You may have heard of t-stops before, but what exactly are they and why do only some lenses use them?
In this video, Gerald Undone explains how to calculate f-stops and t-stops, as well as how they are relevant to each other. Interestingly, while they can seem very similar on the surface and even have number values that are alike, their application and usefulness don't exactly overlap.
T-stops are much more common in filmmaking than photography because matching the exact exposure between multiple lenses used in a scene creates harmony. In photography, this kind of perfect exposure matching is usually not greatly important looking at one still image and moving to the next. One is not really better or worse than the other, but each has their purpose to assist the creator with what needs to be accomplished. In exchange for not knowing the specific light transmittance in a regular photography lens, the f-stop number does give a better understanding of depth of field.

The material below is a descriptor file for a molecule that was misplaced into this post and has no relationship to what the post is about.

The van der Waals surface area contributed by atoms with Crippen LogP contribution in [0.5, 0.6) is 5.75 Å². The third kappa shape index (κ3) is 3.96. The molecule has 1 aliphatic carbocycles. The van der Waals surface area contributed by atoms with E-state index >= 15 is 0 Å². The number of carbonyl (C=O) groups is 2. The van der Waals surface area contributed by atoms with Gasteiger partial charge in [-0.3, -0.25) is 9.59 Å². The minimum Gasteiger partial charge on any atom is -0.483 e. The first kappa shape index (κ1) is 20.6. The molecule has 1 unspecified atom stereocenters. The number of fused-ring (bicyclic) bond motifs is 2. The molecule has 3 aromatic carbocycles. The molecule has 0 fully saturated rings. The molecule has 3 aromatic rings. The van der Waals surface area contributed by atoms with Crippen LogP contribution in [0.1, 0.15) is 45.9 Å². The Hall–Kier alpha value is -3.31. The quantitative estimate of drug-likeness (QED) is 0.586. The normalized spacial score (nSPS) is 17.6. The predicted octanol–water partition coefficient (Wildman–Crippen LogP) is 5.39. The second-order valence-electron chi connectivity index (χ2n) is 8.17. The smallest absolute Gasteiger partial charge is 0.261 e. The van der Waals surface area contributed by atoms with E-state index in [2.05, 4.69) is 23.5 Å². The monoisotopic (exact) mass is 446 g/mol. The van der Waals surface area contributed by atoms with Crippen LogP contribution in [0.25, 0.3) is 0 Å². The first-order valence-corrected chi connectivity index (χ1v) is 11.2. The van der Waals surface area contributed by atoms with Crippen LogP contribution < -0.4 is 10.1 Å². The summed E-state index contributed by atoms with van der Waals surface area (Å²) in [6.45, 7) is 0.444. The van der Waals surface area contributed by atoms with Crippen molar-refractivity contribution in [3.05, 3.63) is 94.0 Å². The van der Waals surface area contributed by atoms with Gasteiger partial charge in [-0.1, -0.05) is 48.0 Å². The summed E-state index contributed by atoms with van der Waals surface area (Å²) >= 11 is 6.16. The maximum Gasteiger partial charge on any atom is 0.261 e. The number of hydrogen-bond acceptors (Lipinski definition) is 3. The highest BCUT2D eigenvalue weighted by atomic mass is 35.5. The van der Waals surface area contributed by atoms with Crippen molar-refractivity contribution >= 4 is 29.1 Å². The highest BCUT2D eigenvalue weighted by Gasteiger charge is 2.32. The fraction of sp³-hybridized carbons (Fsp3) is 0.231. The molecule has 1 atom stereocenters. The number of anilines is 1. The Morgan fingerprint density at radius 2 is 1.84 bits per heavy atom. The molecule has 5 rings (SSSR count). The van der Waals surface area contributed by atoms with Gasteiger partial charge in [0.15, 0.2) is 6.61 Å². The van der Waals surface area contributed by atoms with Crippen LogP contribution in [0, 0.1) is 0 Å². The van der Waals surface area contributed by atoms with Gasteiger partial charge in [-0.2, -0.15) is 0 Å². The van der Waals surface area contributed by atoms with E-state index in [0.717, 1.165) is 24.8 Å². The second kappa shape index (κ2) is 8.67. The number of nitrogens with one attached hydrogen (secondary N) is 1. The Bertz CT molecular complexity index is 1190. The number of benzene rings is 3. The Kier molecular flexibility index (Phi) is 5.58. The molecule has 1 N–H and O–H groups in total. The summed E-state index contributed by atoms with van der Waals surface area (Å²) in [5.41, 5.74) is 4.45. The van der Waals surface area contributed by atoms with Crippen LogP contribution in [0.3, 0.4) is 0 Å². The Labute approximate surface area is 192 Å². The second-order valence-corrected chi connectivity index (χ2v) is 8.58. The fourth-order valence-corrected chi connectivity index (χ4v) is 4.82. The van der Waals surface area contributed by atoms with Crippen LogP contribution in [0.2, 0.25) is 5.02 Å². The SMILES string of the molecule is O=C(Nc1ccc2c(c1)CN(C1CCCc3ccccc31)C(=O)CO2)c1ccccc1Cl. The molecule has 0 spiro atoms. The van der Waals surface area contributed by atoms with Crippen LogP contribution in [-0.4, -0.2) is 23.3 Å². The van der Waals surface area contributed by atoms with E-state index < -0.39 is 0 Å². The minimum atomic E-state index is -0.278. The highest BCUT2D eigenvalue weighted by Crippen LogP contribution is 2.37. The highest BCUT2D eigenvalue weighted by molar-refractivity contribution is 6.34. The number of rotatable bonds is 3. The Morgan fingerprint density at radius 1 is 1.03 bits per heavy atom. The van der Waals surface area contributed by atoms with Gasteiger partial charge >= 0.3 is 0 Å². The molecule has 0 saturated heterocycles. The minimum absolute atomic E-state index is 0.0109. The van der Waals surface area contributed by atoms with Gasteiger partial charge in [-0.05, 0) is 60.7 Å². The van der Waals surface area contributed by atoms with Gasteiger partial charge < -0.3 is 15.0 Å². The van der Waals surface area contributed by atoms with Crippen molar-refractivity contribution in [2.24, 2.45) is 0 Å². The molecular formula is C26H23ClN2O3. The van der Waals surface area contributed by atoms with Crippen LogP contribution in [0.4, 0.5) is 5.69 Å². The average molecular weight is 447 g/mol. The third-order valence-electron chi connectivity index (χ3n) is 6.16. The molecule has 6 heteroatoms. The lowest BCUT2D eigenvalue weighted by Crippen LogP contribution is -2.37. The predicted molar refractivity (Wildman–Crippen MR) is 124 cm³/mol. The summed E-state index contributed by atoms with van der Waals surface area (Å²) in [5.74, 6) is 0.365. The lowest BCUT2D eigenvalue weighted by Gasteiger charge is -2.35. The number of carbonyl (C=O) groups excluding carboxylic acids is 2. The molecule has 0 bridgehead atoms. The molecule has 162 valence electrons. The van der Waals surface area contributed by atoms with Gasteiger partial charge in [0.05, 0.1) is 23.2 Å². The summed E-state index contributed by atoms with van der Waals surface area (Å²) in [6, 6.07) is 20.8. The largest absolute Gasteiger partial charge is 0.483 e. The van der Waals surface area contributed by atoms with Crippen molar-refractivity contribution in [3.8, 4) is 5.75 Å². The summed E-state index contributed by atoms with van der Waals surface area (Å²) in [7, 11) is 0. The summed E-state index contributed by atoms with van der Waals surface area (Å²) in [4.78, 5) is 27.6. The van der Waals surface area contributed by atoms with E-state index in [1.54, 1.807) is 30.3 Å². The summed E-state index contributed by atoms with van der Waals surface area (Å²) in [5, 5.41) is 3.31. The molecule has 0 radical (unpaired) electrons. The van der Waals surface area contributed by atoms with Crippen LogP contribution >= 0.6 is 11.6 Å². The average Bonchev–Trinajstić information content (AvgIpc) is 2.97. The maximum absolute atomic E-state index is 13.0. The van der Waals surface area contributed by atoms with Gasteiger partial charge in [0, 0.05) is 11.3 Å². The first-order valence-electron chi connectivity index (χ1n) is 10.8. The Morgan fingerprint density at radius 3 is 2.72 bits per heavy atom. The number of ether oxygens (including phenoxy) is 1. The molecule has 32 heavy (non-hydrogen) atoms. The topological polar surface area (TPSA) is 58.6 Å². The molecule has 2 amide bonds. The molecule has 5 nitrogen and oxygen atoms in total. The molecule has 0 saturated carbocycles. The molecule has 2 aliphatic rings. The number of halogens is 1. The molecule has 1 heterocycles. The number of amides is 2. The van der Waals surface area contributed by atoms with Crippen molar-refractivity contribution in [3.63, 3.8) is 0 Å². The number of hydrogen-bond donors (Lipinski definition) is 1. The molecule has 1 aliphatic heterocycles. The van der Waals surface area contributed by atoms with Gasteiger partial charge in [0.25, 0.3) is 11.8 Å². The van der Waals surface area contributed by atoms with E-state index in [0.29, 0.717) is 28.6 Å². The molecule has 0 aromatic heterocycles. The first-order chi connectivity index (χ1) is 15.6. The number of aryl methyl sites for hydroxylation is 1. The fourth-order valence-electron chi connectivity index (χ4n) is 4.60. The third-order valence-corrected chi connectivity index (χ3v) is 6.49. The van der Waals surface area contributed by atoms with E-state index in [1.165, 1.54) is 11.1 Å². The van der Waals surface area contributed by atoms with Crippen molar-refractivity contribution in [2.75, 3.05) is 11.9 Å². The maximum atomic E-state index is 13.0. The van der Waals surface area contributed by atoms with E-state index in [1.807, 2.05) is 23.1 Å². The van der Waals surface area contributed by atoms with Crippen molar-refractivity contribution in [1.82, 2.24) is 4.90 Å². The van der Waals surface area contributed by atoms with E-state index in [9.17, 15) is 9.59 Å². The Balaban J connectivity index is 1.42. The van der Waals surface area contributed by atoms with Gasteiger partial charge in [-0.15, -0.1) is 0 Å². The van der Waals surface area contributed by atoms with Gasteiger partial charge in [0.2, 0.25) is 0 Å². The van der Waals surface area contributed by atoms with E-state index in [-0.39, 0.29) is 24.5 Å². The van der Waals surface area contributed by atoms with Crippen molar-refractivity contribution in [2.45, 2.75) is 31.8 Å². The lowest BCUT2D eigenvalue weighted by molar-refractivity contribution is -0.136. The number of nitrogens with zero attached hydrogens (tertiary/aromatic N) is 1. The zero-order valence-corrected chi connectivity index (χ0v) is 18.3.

As the video explains, f-stop and t-stop numbers are fairly alike, and that gives an added bonus to using t-stops since one can usually guess the equivalent f-stop number from it. But guessing the t-stop from just the f-stop number is not possible without testing to find the light transmittance.
For a more detailed look at f-stops, watch his previous video.